During the past decades increased attention had been given to the dual roles of NTFPs in fulfilling both livelihood needs and forest biodiversity conservation. These development efforts included measures to improve the governance of NTFPs concerning both access to resources and to markets. Nonetheless, in many cases these products are still poorly regulated around the world. Namibia is one of the countries in which a conscious effort has been undertaken to stimulate NTFP production and to improve their governance. These products are domestically referred to as indigenous natural products (INPs). In order to promote sustainable commercialisation of INPs, an Indigenous Plant Task Team (IPTT) was established in 2003 as a multi-stakeholder forum for fostering development. The IPTT was established to facilitate various pilot projects in production, processing and marketing of INPs in Namibia. As a result a multifaceted system involving multiple stakeholders and overlapping institutions has been developed through which decisions are made and implemented for regulating access to INPs and their markets.
Studies to analyse the structure and process involved in this multifaceted system are scanty in Namibia. As Namibia has undertaken conscious efforts to stimulate NTFP development, this country offers a good opportunity to study the complexity in NTFP governance systems. Applying varied theoretical frameworks that taps from the different concepts of governance, this thesis analyses the nature, diversity and dynamics of different forms and mechanisms for governance of different categories of INPs in Namibia. Governance is a concept from political science literature which reflects changes in policy process from the traditional approach which is centred on top-down, command and control and state-centric authority toward a new multi-actor and multilevel approach. This thesis took a qualitative research approach and data were collected through interviews, focus group discussion, participant observation and document analysis. A combination of these research methods allowed cross-checking and triangulation of information.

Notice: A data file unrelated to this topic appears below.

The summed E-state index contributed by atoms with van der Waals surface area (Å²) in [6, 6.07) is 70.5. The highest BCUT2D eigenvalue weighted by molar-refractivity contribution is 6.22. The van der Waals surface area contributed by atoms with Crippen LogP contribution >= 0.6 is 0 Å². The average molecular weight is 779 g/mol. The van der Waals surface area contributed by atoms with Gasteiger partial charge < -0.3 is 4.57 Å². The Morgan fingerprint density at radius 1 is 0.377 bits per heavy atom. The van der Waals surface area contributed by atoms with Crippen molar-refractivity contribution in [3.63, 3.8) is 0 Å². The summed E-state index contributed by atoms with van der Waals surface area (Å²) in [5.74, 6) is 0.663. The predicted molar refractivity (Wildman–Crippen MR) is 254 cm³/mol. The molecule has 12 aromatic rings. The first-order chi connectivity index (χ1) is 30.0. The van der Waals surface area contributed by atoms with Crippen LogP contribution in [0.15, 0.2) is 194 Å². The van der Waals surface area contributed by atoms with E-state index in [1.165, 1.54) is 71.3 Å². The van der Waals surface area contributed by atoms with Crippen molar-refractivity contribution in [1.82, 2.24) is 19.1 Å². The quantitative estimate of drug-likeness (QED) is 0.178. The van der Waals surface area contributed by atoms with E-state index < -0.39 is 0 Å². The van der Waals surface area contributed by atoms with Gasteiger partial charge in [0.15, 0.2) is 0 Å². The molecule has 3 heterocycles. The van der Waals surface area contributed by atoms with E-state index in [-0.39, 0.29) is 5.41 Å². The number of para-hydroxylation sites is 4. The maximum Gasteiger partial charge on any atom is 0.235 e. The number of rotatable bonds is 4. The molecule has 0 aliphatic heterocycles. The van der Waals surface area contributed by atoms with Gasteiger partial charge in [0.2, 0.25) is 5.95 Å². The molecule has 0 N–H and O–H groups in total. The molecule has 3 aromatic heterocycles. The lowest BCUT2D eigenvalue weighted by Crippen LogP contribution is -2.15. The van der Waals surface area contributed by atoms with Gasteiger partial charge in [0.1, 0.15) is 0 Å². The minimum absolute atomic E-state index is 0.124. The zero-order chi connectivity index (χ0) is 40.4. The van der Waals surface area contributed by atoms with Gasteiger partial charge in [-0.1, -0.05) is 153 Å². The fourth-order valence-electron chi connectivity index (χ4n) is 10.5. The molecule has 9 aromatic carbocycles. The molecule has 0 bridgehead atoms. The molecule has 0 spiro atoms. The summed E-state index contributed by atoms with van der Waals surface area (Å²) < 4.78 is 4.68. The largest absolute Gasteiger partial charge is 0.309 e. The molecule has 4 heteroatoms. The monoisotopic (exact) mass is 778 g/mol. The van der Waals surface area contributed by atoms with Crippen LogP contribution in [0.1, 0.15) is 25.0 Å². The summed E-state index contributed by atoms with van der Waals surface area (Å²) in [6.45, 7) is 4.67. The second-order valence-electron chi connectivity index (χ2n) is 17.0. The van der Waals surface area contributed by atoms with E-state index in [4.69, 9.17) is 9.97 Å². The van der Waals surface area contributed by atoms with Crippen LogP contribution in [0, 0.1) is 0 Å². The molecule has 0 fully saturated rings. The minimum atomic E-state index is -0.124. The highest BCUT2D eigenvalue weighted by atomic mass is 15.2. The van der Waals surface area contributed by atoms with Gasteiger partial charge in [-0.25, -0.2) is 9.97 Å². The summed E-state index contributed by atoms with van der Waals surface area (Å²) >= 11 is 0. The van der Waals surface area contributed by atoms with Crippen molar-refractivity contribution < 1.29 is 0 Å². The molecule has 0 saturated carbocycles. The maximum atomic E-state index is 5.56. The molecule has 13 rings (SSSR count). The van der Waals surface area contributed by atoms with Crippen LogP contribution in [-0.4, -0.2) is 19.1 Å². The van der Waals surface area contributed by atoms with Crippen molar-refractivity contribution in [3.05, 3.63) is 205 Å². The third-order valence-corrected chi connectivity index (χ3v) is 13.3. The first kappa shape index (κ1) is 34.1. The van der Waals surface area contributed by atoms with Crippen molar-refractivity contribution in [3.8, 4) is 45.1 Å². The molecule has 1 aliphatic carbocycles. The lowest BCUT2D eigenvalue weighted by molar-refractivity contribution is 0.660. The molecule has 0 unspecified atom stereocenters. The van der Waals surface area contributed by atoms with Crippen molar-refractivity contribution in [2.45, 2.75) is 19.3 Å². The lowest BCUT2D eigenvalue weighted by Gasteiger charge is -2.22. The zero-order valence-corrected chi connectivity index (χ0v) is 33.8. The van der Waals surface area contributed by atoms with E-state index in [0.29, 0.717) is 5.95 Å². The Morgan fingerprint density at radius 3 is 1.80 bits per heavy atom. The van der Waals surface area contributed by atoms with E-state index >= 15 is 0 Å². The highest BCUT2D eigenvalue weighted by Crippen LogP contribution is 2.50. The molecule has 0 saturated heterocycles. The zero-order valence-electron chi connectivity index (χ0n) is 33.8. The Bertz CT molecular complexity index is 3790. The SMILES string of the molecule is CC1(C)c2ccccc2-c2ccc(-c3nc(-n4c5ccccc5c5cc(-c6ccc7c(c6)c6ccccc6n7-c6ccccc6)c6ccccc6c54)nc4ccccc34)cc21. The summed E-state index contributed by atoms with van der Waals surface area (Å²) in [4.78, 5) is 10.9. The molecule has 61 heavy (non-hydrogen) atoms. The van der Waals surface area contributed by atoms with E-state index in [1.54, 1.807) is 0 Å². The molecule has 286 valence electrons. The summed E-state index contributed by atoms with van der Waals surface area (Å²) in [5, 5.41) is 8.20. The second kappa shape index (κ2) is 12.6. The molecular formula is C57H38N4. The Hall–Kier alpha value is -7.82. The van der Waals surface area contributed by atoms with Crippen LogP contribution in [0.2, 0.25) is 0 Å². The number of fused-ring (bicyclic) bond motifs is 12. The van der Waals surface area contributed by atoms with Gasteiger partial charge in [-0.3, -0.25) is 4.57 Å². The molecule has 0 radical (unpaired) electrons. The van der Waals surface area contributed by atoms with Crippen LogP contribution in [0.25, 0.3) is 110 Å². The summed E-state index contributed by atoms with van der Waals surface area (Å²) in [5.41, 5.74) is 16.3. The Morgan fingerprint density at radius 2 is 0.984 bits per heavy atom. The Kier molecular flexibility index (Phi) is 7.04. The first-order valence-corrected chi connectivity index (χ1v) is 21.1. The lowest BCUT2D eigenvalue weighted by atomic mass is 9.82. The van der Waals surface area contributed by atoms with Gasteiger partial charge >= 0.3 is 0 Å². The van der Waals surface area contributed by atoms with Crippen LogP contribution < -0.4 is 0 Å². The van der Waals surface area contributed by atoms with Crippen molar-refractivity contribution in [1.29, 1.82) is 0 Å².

The thesis consists of four empirical chapters, the introductory chapter and the concluding chapter. The first two empirical chapters analyses the structures through which decisions for management and trade of INPs are made and assesses how these structures influenced INP policy process. The last two chapters analyses the processes through which INP related decisions are practiced and how they evolved as influenced by different international discourses.
The structure of INP governance in Namibia constitute several dimensions. Firstly, the actor dimension of INP governance constitutes different multi-stakeholder governance forums such as the Indigenous Plant Task Team (IPTT), the Devil’s Claw Working Group (DCWG) and the Interim Bioprospecting Committee (IBPC). These governance forums have emerged in response to different policy concerns therefore their substantive focus also varies. Whereas the IPTT mainly focuses on coordination of INP activities, the DCWG and the IBPC have mainly focused on agenda setting and policy-making. The actor dimension of INP governance is also reflected in an interactive network of pilot projects. In this network, clusters or sub-groups of actors can be distinguished that focus their activities on different functions such as: value addition and product development, resource assessment and management and institutional capacity building. Both the multi-stakeholder forums and the clusters of pilot projects do not yet include all relevant stakeholders. Stakeholders such as primary producers, private sector and product quality standardisation bodies are weakly represented in these structures.
These findings indicate that attention needs to be given to the further development of policy platforms in which all relevant stakeholders are represented to further stimulate a balancing of stakeholder interests and power within the project dominated governance networks that exists in Namibia.
Secondly, the structure of governance was described in terms of existing arrangements for accessing INPs and their markets. This mix of governance arrangements is species-specific. Whereby commercially interesting INPs are mostly accessed through highly institutionalised legal arrangements, products that are sold at informal markets are accessed solely through community-based and self-organised governance arrangements with no legal instruments involved.
On the other hand, arrangements related to accessing INP niche markets are also different in terms of market destination and the relations between product suppliers and buyers. Due to these differences, three types of value chain arrangements for providing access to markets were identified. The captive value chain is mostly dominated by a few lead firms and a minimal value chain upgrading within the producer country. This value chain concern products such as devil’s claw that are sold at international markets. In the relational or quasi-hierarchical value chain, producers are supported through user group associations, trade associations and public support from NGOs and the state. The organised producers are linked directly to manufacturers through financial and technical support led either by NGOs or the state. Products such as marula oil, Commiphora resin and Kalahari melon oil are typically marketed through such chain arrangements. The last value chain is highly informal and it mainly operates at the level of domestic markets, characterised by the interaction between local producers and buyers. Mopane worm production reflects this value chain.